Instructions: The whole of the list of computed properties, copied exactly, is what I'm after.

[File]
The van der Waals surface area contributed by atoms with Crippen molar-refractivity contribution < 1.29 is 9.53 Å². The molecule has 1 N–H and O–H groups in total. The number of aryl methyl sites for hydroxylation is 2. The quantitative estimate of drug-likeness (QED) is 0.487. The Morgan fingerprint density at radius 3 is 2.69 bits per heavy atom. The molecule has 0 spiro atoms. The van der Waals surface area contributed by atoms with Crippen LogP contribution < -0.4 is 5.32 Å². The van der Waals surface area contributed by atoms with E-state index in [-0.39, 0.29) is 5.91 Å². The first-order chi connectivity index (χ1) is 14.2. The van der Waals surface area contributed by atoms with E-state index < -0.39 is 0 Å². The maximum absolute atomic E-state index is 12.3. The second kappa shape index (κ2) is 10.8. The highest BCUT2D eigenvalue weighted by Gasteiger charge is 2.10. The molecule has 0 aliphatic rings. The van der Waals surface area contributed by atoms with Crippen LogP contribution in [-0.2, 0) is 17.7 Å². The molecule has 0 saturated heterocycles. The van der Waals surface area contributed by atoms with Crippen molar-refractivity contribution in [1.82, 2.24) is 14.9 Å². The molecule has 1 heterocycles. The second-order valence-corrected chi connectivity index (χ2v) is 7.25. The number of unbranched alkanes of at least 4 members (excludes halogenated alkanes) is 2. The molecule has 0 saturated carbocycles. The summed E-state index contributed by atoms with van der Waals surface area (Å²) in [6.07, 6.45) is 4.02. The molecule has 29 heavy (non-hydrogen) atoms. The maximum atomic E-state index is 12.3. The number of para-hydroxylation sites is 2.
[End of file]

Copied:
The van der Waals surface area contributed by atoms with Crippen molar-refractivity contribution < 1.29 is 9.53 Å². The molecule has 1 N–H and O–H groups in total. The number of aryl methyl sites for hydroxylation is 2. The quantitative estimate of drug-likeness (QED) is 0.487. The Morgan fingerprint density at radius 3 is 2.69 bits per heavy atom. The molecule has 0 spiro atoms. The van der Waals surface area contributed by atoms with Crippen LogP contribution < -0.4 is 5.32 Å². The van der Waals surface area contributed by atoms with E-state index in [-0.39, 0.29) is 5.91 Å². The first-order chi connectivity index (χ1) is 14.2. The van der Waals surface area contributed by atoms with E-state index < -0.39 is 0 Å². The maximum absolute atomic E-state index is 12.3. The second kappa shape index (κ2) is 10.8. The highest BCUT2D eigenvalue weighted by Gasteiger charge is 2.10. The molecule has 0 aliphatic rings. The van der Waals surface area contributed by atoms with Crippen LogP contribution in [-0.2, 0) is 17.7 Å². The molecule has 0 saturated heterocycles. The van der Waals surface area contributed by atoms with Crippen molar-refractivity contribution in [1.82, 2.24) is 14.9 Å². The molecule has 1 heterocycles. The second-order valence-corrected chi connectivity index (χ2v) is 7.25. The number of unbranched alkanes of at least 4 members (excludes halogenated alkanes) is 2. The molecule has 0 saturated carbocycles. The summed E-state index contributed by atoms with van der Waals surface area (Å²) in [6.07, 6.45) is 4.02. The molecule has 29 heavy (non-hydrogen) atoms. The maximum atomic E-state index is 12.3. The number of para-hydroxylation sites is 2.